The inside conversation in D.C. these days, as you might expect, is all about scrutinizing the midterm polling data, Nate Silver-izing the margins of error, and guessing where the chips will fall on Tuesday night. Inside the White House, Bidenworld is cautiously preparing for a red tide in the House, with Republicans potentially picking up more than 20 seats. The outcome of the Senate may be unknown on election night, and it could even drag on until December 6 if neither Senator Raphael Warnock nor Herschel Walker pass the 50 percent threshold, triggering a runoff in Georgia. Much has been made of how election cycles have turned into endless, multi-year events. Elections, themselves, are now multi-weeklong affairs.
Meanwhile, the spin machine inside the White House is in overdrive, as the messaging gurus prepare to position the reality, no matter the historical precedent, that Americans came out, at least in part, to repudiate their administration. I’m told that the Obama alumni in Biden’s inner circle, such as Anita Dunn, are still experiencing mild trauma-quakes from Obama’s admission that the 2010 midterms offered a “shellacking”—a phrase that echoed loudly on behalf of the recognition that his agenda, centered around the Affordable Care Act, had become part of the Tea Party’s immaculate conception. (Obama, of course, wasn’t the only president to fall into the trap of stating the obvious—George W. Bush remarked in 2006 that the G.O.P. endured a “thumping” in his second midterm.)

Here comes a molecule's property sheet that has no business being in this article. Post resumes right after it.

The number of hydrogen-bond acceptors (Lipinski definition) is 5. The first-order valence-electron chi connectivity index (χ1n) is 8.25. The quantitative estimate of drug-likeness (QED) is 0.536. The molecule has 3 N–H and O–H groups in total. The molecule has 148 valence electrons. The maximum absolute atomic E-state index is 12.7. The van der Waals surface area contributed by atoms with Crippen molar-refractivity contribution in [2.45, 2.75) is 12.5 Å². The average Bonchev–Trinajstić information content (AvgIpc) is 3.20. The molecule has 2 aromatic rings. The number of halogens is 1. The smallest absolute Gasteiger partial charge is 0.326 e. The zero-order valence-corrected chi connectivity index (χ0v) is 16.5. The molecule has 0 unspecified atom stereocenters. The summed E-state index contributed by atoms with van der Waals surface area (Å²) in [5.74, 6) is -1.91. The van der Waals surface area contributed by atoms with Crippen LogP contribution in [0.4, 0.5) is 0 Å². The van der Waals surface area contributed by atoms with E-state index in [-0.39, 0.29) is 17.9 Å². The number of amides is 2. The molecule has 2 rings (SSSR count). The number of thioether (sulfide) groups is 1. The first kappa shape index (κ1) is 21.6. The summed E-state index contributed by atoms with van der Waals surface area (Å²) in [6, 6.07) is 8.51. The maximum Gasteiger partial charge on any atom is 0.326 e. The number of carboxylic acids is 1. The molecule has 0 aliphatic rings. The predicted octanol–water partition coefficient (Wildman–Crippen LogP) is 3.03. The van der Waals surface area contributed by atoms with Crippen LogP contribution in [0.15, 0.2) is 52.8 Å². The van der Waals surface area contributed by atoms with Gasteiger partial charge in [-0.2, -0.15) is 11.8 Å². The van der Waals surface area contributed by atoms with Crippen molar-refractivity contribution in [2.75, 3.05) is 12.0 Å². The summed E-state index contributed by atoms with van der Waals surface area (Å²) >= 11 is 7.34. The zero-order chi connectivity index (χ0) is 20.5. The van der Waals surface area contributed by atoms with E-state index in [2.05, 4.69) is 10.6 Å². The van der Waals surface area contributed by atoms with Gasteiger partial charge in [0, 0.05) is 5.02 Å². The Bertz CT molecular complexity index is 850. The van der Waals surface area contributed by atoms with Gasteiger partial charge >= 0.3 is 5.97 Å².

Of course, the A.C.A. has since become the left’s generational touchstone, and becomes more popular every year. But while Obama looked vulnerable in 2010, there was no question that he was the leader of the party. Biden’s position, on the contrary, is far more precarious given the open speculation by some Democrats that he might not be the right candidate for 2024, making it more critical that they not frame the midterm outcome as a referendum on his first two years.